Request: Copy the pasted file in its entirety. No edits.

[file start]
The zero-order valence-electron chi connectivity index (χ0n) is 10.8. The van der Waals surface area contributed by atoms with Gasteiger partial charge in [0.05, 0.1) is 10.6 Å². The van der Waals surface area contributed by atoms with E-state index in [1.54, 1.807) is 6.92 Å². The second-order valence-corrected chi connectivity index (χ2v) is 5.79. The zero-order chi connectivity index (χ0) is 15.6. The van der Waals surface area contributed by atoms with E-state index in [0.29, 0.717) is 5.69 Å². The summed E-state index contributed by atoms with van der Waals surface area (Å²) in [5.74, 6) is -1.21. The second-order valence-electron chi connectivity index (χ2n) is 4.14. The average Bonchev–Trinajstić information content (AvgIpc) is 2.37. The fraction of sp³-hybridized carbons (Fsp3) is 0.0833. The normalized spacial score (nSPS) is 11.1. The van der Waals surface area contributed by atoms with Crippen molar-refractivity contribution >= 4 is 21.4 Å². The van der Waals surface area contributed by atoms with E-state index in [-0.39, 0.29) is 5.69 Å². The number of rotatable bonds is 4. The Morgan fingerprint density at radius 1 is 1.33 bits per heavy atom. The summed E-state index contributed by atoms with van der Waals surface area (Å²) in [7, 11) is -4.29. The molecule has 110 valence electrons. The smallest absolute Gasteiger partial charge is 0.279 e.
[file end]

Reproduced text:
The zero-order valence-electron chi connectivity index (χ0n) is 10.8. The van der Waals surface area contributed by atoms with Gasteiger partial charge in [0.05, 0.1) is 10.6 Å². The van der Waals surface area contributed by atoms with E-state index in [1.54, 1.807) is 6.92 Å². The second-order valence-corrected chi connectivity index (χ2v) is 5.79. The zero-order chi connectivity index (χ0) is 15.6. The van der Waals surface area contributed by atoms with E-state index in [0.29, 0.717) is 5.69 Å². The summed E-state index contributed by atoms with van der Waals surface area (Å²) in [5.74, 6) is -1.21. The second-order valence-electron chi connectivity index (χ2n) is 4.14. The average Bonchev–Trinajstić information content (AvgIpc) is 2.37. The fraction of sp³-hybridized carbons (Fsp3) is 0.0833. The normalized spacial score (nSPS) is 11.1. The van der Waals surface area contributed by atoms with Crippen molar-refractivity contribution >= 4 is 21.4 Å². The van der Waals surface area contributed by atoms with E-state index in [-0.39, 0.29) is 5.69 Å². The number of rotatable bonds is 4. The Morgan fingerprint density at radius 1 is 1.33 bits per heavy atom. The summed E-state index contributed by atoms with van der Waals surface area (Å²) in [7, 11) is -4.29. The molecule has 110 valence electrons. The smallest absolute Gasteiger partial charge is 0.279 e.